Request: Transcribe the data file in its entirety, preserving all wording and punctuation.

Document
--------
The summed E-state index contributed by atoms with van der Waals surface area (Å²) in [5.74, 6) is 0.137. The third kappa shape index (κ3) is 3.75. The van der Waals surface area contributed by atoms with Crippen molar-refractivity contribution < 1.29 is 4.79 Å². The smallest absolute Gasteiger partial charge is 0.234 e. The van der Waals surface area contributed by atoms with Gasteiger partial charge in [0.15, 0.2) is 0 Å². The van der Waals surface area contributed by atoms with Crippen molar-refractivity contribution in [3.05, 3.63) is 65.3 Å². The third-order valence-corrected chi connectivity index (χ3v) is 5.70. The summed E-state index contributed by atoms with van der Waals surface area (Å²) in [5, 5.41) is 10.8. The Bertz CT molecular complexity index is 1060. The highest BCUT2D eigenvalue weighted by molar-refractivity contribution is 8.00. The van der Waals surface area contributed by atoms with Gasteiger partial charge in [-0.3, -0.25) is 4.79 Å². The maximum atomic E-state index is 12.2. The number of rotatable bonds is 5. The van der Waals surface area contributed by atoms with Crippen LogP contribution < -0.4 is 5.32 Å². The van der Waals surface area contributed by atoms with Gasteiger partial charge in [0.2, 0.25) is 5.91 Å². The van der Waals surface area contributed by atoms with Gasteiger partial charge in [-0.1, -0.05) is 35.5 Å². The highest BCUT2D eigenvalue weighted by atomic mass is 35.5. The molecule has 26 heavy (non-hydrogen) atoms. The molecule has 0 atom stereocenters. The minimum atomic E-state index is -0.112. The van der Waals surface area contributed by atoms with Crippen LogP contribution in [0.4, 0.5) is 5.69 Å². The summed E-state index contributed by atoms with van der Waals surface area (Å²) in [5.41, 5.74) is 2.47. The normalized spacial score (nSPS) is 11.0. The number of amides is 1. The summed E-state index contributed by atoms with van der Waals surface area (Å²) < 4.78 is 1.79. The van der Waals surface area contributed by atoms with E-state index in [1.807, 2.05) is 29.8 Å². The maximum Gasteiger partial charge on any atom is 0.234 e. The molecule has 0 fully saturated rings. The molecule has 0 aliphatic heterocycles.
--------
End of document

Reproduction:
The summed E-state index contributed by atoms with van der Waals surface area (Å²) in [5.74, 6) is 0.137. The third kappa shape index (κ3) is 3.75. The van der Waals surface area contributed by atoms with Crippen molar-refractivity contribution < 1.29 is 4.79 Å². The smallest absolute Gasteiger partial charge is 0.234 e. The van der Waals surface area contributed by atoms with Gasteiger partial charge in [0.15, 0.2) is 0 Å². The van der Waals surface area contributed by atoms with Crippen molar-refractivity contribution in [3.05, 3.63) is 65.3 Å². The third-order valence-corrected chi connectivity index (χ3v) is 5.70. The summed E-state index contributed by atoms with van der Waals surface area (Å²) in [5, 5.41) is 10.8. The Bertz CT molecular complexity index is 1060. The highest BCUT2D eigenvalue weighted by molar-refractivity contribution is 8.00. The van der Waals surface area contributed by atoms with Gasteiger partial charge in [-0.3, -0.25) is 4.79 Å². The maximum atomic E-state index is 12.2. The number of rotatable bonds is 5. The van der Waals surface area contributed by atoms with Crippen LogP contribution < -0.4 is 5.32 Å². The van der Waals surface area contributed by atoms with Gasteiger partial charge in [0.2, 0.25) is 5.91 Å². The van der Waals surface area contributed by atoms with Gasteiger partial charge in [-0.1, -0.05) is 35.5 Å². The highest BCUT2D eigenvalue weighted by atomic mass is 35.5. The molecule has 26 heavy (non-hydrogen) atoms. The molecule has 0 atom stereocenters. The minimum atomic E-state index is -0.112. The van der Waals surface area contributed by atoms with Crippen LogP contribution in [0.4, 0.5) is 5.69 Å². The summed E-state index contributed by atoms with van der Waals surface area (Å²) in [5.41, 5.74) is 2.47. The normalized spacial score (nSPS) is 11.0. The number of amides is 1. The summed E-state index contributed by atoms with van der Waals surface area (Å²) < 4.78 is 1.79. The van der Waals surface area contributed by atoms with E-state index in [1.807, 2.05) is 29.8 Å². The maximum Gasteiger partial charge on any atom is 0.234 e. The molecule has 0 fully saturated rings. The molecule has 0 aliphatic heterocycles.